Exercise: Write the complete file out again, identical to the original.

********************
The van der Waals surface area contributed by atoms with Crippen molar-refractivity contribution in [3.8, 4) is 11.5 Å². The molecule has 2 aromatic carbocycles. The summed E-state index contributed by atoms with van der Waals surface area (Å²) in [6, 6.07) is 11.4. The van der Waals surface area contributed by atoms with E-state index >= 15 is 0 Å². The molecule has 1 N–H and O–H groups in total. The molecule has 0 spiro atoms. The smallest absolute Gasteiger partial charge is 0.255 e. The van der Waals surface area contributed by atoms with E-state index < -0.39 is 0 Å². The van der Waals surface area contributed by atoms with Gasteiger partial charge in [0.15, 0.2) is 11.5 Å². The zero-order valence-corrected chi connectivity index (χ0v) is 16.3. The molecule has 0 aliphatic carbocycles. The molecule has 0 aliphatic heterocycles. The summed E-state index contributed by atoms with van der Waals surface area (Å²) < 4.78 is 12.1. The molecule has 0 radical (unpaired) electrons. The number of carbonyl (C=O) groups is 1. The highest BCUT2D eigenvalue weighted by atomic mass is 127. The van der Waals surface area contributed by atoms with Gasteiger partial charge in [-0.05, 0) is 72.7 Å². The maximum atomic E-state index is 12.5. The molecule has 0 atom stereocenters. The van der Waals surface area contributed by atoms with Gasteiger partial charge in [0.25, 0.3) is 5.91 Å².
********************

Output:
The van der Waals surface area contributed by atoms with Crippen molar-refractivity contribution in [3.8, 4) is 11.5 Å². The molecule has 2 aromatic carbocycles. The summed E-state index contributed by atoms with van der Waals surface area (Å²) in [6, 6.07) is 11.4. The van der Waals surface area contributed by atoms with E-state index >= 15 is 0 Å². The molecule has 1 N–H and O–H groups in total. The molecule has 0 spiro atoms. The smallest absolute Gasteiger partial charge is 0.255 e. The van der Waals surface area contributed by atoms with E-state index < -0.39 is 0 Å². The van der Waals surface area contributed by atoms with Gasteiger partial charge in [0.15, 0.2) is 11.5 Å². The zero-order valence-corrected chi connectivity index (χ0v) is 16.3. The molecule has 0 aliphatic carbocycles. The molecule has 0 aliphatic heterocycles. The summed E-state index contributed by atoms with van der Waals surface area (Å²) < 4.78 is 12.1. The molecule has 0 radical (unpaired) electrons. The number of carbonyl (C=O) groups is 1. The highest BCUT2D eigenvalue weighted by atomic mass is 127. The van der Waals surface area contributed by atoms with Gasteiger partial charge in [-0.05, 0) is 72.7 Å². The maximum atomic E-state index is 12.5. The molecule has 0 atom stereocenters. The van der Waals surface area contributed by atoms with Gasteiger partial charge in [0.25, 0.3) is 5.91 Å².